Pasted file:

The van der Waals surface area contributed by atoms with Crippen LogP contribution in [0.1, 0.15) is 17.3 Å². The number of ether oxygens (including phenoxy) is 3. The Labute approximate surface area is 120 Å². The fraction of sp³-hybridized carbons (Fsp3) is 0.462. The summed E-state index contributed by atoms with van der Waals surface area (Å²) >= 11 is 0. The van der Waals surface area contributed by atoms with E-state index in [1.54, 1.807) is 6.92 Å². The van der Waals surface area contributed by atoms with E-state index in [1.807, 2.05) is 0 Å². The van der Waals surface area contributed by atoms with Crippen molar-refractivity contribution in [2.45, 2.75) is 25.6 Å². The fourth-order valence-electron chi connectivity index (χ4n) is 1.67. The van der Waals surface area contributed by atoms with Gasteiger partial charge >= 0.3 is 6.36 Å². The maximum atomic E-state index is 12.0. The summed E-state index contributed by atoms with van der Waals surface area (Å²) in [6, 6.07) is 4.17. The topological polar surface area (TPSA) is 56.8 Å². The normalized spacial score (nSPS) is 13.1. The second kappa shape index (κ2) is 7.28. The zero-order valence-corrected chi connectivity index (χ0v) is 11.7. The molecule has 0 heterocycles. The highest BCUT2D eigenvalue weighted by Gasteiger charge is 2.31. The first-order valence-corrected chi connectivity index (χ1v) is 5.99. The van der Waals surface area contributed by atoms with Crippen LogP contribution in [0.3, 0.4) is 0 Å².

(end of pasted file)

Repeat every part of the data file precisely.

The van der Waals surface area contributed by atoms with Crippen LogP contribution in [0.1, 0.15) is 17.3 Å². The number of ether oxygens (including phenoxy) is 3. The Labute approximate surface area is 120 Å². The fraction of sp³-hybridized carbons (Fsp3) is 0.462. The summed E-state index contributed by atoms with van der Waals surface area (Å²) >= 11 is 0. The van der Waals surface area contributed by atoms with E-state index in [1.54, 1.807) is 6.92 Å². The van der Waals surface area contributed by atoms with E-state index in [1.807, 2.05) is 0 Å². The van der Waals surface area contributed by atoms with Crippen molar-refractivity contribution in [2.45, 2.75) is 25.6 Å². The fourth-order valence-electron chi connectivity index (χ4n) is 1.67. The van der Waals surface area contributed by atoms with Gasteiger partial charge >= 0.3 is 6.36 Å². The maximum atomic E-state index is 12.0. The summed E-state index contributed by atoms with van der Waals surface area (Å²) in [6, 6.07) is 4.17. The topological polar surface area (TPSA) is 56.8 Å². The normalized spacial score (nSPS) is 13.1. The second kappa shape index (κ2) is 7.28. The zero-order valence-corrected chi connectivity index (χ0v) is 11.7. The molecule has 0 heterocycles. The highest BCUT2D eigenvalue weighted by Gasteiger charge is 2.31. The first-order valence-corrected chi connectivity index (χ1v) is 5.99. The van der Waals surface area contributed by atoms with Crippen LogP contribution in [0.3, 0.4) is 0 Å².